If you are proud of your body, show it, even if under a dress
Sheer power: (Left) Rihanna in Dior at the Dior show. Photo Getty Images. (Right) One of the looks at the recent Gucci cruise 2023 show. Photo: Gucci
Now that Rihanna has given birth and the sartorial baton is passed to Adriana Lima (see her appearance at the Cannes Film Festival), stomach-on-full-display is on track to be the maternity look of the pandemic era. Rihanna’s “lingerie moments”, as we know by know, have been widely lauded as “stunning” and “redefining”. If Beyonce made the naked dress acceptable on the red carpet, Rihanna was certain to affirm the naked maternity frock’s commitment to a very public existence. No wonder Alessandro Michele was quick to offer one on Gucci’s latest runway that is rather similar to the Dior dress that the star wore in Paris, even if the Italian house’s version was designed first as a sheer dress (Rihanna reportedly had the Dior’s lining ripped off) worn on a braless (not-skinny) model rather than an expectant woman. Could Gucci be targeting expectant customers now that there is no doubt how nude some are willing to go?
These days, the encouragement is dress to ‘celebrate’ the body, not to hide it, pregnant or not, slim or otherwise. Conservative attitudes towards a woman’s bare baby bulge (or any bulge) has no place in today’s society, just as Harry Styles in a dress should not have to threaten anyone. Immodest, when it comes to dressing to go out, whether pregnant or not, is preferred because every body has to be exalted. In the ’60s, American civil-rights activists wore their “Sunday best” to show that dignity is not the reserve of the non-whites and they are not by default relegated to the lowest rung of the social order. Today, the “any-day least” allow wearers to demonstrate that the skimpiest clothes need not be just for the pool or beach, and less so for the confines of a bedroom. And baring is really not restricted to exotic dancers.
Demi Moore on the cover of Vanity Fair in 1991, if you remember, stripped away all the pre-natal dress conservatism that the Victorians left behind since the 19th century. Sure, we had many women wear clothes that hinted at nudity since the Sixties, but those in diaphanous dresses that substantially show the body are mostly latter-day individuals with specific interest (obsession?). The easy shift to near nudity has been attributed to the need to show individuality, boost confidence, embrace empowerment, gain attention, express sexuality, and simply because they can. On our shores, the weather. Could it also be because it is still provocative, and provocation is fun—let you see, but not touch? Gucci’s sheer black number was simply answering to today’s needs.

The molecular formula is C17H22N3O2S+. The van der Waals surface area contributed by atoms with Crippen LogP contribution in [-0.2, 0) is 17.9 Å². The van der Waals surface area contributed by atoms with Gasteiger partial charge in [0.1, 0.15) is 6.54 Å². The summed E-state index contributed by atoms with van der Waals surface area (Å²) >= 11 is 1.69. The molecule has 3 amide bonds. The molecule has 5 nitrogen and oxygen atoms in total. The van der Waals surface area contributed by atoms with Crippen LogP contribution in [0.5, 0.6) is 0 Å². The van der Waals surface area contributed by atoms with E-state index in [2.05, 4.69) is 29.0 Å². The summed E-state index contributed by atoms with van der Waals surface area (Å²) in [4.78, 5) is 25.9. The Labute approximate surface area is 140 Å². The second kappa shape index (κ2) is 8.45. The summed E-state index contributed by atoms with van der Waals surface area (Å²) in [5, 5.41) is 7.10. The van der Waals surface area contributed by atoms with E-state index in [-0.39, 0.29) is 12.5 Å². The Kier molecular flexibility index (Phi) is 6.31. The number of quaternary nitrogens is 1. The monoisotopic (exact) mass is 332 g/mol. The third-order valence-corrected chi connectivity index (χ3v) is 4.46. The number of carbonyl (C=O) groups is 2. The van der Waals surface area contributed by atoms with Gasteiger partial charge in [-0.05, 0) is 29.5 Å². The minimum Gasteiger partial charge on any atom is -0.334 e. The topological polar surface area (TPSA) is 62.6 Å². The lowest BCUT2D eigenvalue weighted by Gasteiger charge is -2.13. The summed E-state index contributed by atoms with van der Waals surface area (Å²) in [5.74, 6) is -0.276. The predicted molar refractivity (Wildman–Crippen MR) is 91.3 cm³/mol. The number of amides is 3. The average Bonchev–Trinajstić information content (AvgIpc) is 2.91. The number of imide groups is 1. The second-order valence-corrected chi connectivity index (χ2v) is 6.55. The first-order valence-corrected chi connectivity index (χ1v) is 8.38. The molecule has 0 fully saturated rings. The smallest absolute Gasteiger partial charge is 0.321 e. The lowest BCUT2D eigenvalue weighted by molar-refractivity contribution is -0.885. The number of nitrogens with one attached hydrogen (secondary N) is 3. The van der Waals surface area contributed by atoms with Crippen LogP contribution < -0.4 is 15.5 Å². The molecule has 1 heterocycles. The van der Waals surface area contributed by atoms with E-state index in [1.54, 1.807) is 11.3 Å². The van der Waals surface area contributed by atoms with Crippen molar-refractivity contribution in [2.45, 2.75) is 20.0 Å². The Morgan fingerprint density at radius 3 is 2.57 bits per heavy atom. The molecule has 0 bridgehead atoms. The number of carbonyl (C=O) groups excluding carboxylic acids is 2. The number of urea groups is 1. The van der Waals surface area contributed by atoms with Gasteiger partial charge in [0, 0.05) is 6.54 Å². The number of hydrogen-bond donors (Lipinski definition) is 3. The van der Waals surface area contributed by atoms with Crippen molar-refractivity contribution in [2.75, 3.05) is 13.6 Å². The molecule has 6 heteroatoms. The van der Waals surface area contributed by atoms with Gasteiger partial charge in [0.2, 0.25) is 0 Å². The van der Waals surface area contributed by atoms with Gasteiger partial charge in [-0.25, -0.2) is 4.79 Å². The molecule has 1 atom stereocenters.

In both cases, the naked dresses—an oxymoron if you think about it—have fabrics acting merely as a sort veil for the body. Like the silk screens Empress Cixi sat behind from, where she ruled in the 19th century, these dividers are not there to conceal the wearer or make them inscrutable (are women today as manipulative?). They are there for a peekaboo effect. Tease is very much a part of modern fashion’s commitment to overt shame-free self-expression. Even the retired Victoria’s Secret Angels were more modestly attired. Trenchant media support for Rihanna’s near-nude maternity style and Emily Ratajkowski’s unconcealing every-day wear would only boost Gucci’s desire to send other sheer black dresses down the runway. There would be more to come.